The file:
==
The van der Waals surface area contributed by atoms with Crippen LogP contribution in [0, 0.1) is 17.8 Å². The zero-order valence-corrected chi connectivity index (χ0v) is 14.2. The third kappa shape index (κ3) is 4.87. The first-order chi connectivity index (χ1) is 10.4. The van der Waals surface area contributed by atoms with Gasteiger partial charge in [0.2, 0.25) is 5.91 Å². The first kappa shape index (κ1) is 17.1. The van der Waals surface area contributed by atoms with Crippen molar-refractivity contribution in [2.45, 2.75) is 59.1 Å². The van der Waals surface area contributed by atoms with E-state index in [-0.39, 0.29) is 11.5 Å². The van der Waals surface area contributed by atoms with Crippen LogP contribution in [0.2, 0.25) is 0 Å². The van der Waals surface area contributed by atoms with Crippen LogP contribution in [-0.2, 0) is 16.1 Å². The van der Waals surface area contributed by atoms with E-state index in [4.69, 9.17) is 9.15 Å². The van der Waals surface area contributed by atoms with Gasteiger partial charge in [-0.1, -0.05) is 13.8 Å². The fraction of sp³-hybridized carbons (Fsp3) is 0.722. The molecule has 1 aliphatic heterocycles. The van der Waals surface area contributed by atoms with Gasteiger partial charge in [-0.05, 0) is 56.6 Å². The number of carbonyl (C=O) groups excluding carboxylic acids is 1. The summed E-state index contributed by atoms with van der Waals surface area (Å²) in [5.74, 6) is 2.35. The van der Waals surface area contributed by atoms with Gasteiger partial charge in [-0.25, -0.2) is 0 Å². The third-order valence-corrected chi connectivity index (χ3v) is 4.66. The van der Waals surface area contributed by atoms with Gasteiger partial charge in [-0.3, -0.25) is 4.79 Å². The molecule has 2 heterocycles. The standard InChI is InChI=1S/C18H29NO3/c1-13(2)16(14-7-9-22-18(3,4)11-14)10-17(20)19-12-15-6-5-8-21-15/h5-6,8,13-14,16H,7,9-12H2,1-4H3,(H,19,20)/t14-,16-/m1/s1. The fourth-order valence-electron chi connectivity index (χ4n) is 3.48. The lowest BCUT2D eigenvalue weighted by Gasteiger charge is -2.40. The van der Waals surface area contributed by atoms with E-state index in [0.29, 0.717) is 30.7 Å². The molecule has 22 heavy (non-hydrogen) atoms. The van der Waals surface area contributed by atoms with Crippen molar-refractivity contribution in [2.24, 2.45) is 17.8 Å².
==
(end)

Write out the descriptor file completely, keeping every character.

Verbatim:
The van der Waals surface area contributed by atoms with Crippen LogP contribution in [0, 0.1) is 17.8 Å². The zero-order valence-corrected chi connectivity index (χ0v) is 14.2. The third kappa shape index (κ3) is 4.87. The first-order chi connectivity index (χ1) is 10.4. The van der Waals surface area contributed by atoms with Gasteiger partial charge in [0.2, 0.25) is 5.91 Å². The first kappa shape index (κ1) is 17.1. The van der Waals surface area contributed by atoms with Crippen molar-refractivity contribution in [2.45, 2.75) is 59.1 Å². The van der Waals surface area contributed by atoms with E-state index in [-0.39, 0.29) is 11.5 Å². The van der Waals surface area contributed by atoms with Crippen LogP contribution in [0.2, 0.25) is 0 Å². The van der Waals surface area contributed by atoms with Crippen LogP contribution in [-0.2, 0) is 16.1 Å². The van der Waals surface area contributed by atoms with E-state index in [4.69, 9.17) is 9.15 Å². The van der Waals surface area contributed by atoms with Gasteiger partial charge in [-0.1, -0.05) is 13.8 Å². The fraction of sp³-hybridized carbons (Fsp3) is 0.722. The molecule has 1 aliphatic heterocycles. The van der Waals surface area contributed by atoms with Gasteiger partial charge in [-0.05, 0) is 56.6 Å². The number of carbonyl (C=O) groups excluding carboxylic acids is 1. The summed E-state index contributed by atoms with van der Waals surface area (Å²) in [5.74, 6) is 2.35. The van der Waals surface area contributed by atoms with Gasteiger partial charge in [-0.25, -0.2) is 0 Å². The third-order valence-corrected chi connectivity index (χ3v) is 4.66. The van der Waals surface area contributed by atoms with Gasteiger partial charge in [-0.3, -0.25) is 4.79 Å². The molecule has 2 heterocycles. The standard InChI is InChI=1S/C18H29NO3/c1-13(2)16(14-7-9-22-18(3,4)11-14)10-17(20)19-12-15-6-5-8-21-15/h5-6,8,13-14,16H,7,9-12H2,1-4H3,(H,19,20)/t14-,16-/m1/s1. The fourth-order valence-electron chi connectivity index (χ4n) is 3.48. The lowest BCUT2D eigenvalue weighted by Gasteiger charge is -2.40. The van der Waals surface area contributed by atoms with E-state index in [0.29, 0.717) is 30.7 Å². The molecule has 22 heavy (non-hydrogen) atoms. The van der Waals surface area contributed by atoms with Crippen molar-refractivity contribution in [2.24, 2.45) is 17.8 Å².